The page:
Prep school teammates meet on First Four stage
DAYTON, Ohio – Though it’s essentially a play-in game sending one team home from the NCAA tournament three days before half the field even plays, Tuesday and Wednesday night’s games give the competing teams something other teams don’t get.
The stage to themselves.
N.C. State’s T.J. Warren and Xavier’s Semaj Christon figure to put on a pretty good show in Tuesday’s nightcap.
The former prep school roommates at Brewster Academy in New Hampshire have each excelled as sophomores at their respective home-state progreams. The 6’8 Warren was named ACC Player of the Year by the coaches and the media after averaging 24.8 points per game, leading the ACC in scoring and finishing among the top 10 in rebounds and steals.
Warren is the nation’s third-leading scorer; that he won ACC Player of the Year while playing for a team that barely cracked the tournament over the likes of Duke’s Jabari Parker, Virginia’s Malcolm Brogdon and North Carolina’s Marcus Paige says he was pretty dominant.
"T.J.’s been spectacular," N.C. State coach Mark Gottfried said. "I think what I’ve enjoyed the most is watching him mature and grow up. And we forget he’s just a sophomore.
"I think he’s had an All-American-type year, obviously. He’s ACC Player of the Year, and he’s deserved it because I think he’s played at a high level all year long."
Like Warren, Christon was really good as a freshman and has been even better — and much more valuable as an all-around player — in his second college season. His scoring is up two points per game, to 17.2, his shooting percentage is up and his turnovers are down while averaging more than 35 minutes per game.
When Xavier needs a basket, the ball is almost always in Christon’s hands. The smooth 6’3 guard was a unanimous first-team All-Big East pick and took on a captain’s role for Xavier.
"To me he’s one of the best guards in the country in transition," Xavier coach Chris Mack said. "He does a great job of getting in the lane. I think he’s extremely hard to keep out of the lane. He makes the right play almost every single time.
"I’d say over the last 15 or so games, he’s won us games at the free-throw line. And he’s not a one-way player. He plays defense. He takes just as much pride on the defensive end as he does the offensive end. He had a huge steal in our Providence win at home against Bryce Cotton that sealed the game. To me he’s one of the best players in the country, and I know he’s anxious to play in this tournament."
A Cincinnati native, Christon didn’t decide he would stay home for college until he’d graduated from Winton Woods High School and opted for a postgrad year at Brewster, where Warren would go on to become a McDonald’s All American. Also on that loaded team were Michigan’s Mitch McGary, Marquette’s Deonte Burton, St. John’s Jakaar Sampson and Xavier forward Jalen Reynolds.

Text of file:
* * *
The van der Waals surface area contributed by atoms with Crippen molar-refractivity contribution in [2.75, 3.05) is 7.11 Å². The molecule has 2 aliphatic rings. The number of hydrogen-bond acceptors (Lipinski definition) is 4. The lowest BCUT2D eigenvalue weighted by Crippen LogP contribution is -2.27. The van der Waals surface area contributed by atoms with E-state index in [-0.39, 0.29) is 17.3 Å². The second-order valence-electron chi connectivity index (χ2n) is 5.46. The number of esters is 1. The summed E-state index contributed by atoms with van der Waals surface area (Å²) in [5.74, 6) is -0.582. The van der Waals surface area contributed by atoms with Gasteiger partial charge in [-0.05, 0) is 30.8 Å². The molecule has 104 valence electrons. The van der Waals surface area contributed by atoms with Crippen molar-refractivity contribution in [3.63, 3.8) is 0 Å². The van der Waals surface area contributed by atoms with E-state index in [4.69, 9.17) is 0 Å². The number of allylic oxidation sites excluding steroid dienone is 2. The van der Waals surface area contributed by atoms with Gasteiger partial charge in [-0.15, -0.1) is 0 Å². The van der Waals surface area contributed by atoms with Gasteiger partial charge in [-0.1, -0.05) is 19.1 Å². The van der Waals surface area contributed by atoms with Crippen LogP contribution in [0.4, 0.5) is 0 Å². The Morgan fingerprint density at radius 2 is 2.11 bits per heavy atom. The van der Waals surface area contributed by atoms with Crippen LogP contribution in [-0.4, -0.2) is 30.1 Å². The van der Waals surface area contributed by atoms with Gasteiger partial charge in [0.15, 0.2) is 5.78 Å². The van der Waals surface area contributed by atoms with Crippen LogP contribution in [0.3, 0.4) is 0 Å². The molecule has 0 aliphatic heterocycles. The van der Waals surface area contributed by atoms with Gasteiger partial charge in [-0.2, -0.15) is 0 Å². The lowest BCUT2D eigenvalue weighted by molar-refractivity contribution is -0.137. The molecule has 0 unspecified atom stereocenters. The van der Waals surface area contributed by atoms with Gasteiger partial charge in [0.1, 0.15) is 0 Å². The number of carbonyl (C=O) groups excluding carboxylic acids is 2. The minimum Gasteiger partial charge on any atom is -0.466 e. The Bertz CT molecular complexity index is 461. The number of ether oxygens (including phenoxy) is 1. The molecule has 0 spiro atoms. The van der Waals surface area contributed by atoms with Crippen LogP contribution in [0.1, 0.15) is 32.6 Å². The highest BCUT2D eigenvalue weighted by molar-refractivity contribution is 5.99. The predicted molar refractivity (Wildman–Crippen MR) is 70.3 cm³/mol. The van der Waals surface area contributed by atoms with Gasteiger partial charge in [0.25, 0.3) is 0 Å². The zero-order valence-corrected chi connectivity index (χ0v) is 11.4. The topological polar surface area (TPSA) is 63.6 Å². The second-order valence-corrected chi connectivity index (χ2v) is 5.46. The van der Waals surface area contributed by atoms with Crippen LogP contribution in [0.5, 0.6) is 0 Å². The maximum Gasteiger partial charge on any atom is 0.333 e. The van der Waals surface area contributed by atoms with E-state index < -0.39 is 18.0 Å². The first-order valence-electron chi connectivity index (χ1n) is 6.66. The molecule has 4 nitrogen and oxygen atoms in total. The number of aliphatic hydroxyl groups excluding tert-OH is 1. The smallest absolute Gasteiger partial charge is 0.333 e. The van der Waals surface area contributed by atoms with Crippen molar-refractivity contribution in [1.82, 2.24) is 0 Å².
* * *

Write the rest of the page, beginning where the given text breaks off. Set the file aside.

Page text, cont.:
"We had five or six players who could score whenever they wanted to," Christon said of that Brewster team. "We did a lot of winning."
Warren is outscoring everybody but Creighton’s Doug McDermott and Niagara’s Antoine Mason this season. He’s doing it inside and out — "he’s extremely difficult to guard," Mack said — and when his Wolfpack teammates can knock down outside shots to make defenses pay for paying too much attention to Warren, N.C. State can be dangerous.
Christon, by the way, hinted that his current team will be paying plenty of attention to his old friend.
"It won’t just be one-on-one," Christon said. "It will be one-on-five."
Warren praised Christon, too, saying "he’s very athletic, very quick, got a good size for a point guard. He can finish at the rim. He’s a great player, so I’m looking forward to getting out there with him."
The winner moves on the play No. 5 seed Saint Louis in Orlando on Thursday. Xavier didn’t make the tournament last season, while N.C. State returns to the University of Dayton Arena after losing a first-round game to Temple last year.
That was an experienced team on which Warren was a very talented complementary piece. Now, he’s very much his own man — and looms as a very big roadblock for Xavier’s hopes of further postseason action.
"Last year he was a really good freshman player," Gottfried said. "He improved his foul shooting, improved his 3-point shooting. He’s improved his demeanor. He’s matured. He’s also learned how to accept the fact that he needs to play well for us to have a chance, and he knows that.
"And sometimes that comes with maturity. Sometimes, you’re not ready to do that. Like even at the beginning of the year, we came up here and played Cincinnati, I think our second game, and he wasn’t comfortable all the way just yet with that. I think as the season wore on, he began to be more comfortable. So he’s had a terrific year."
Tuesday night, he’ll see familiar faces in what’s at least a somewhat familiar place. And the stakes for all involved will be very high.
"I truly believe this is the greatest show on earth in sports," Gottfried said. "I don’t think there’s anything like the NCAA tournament."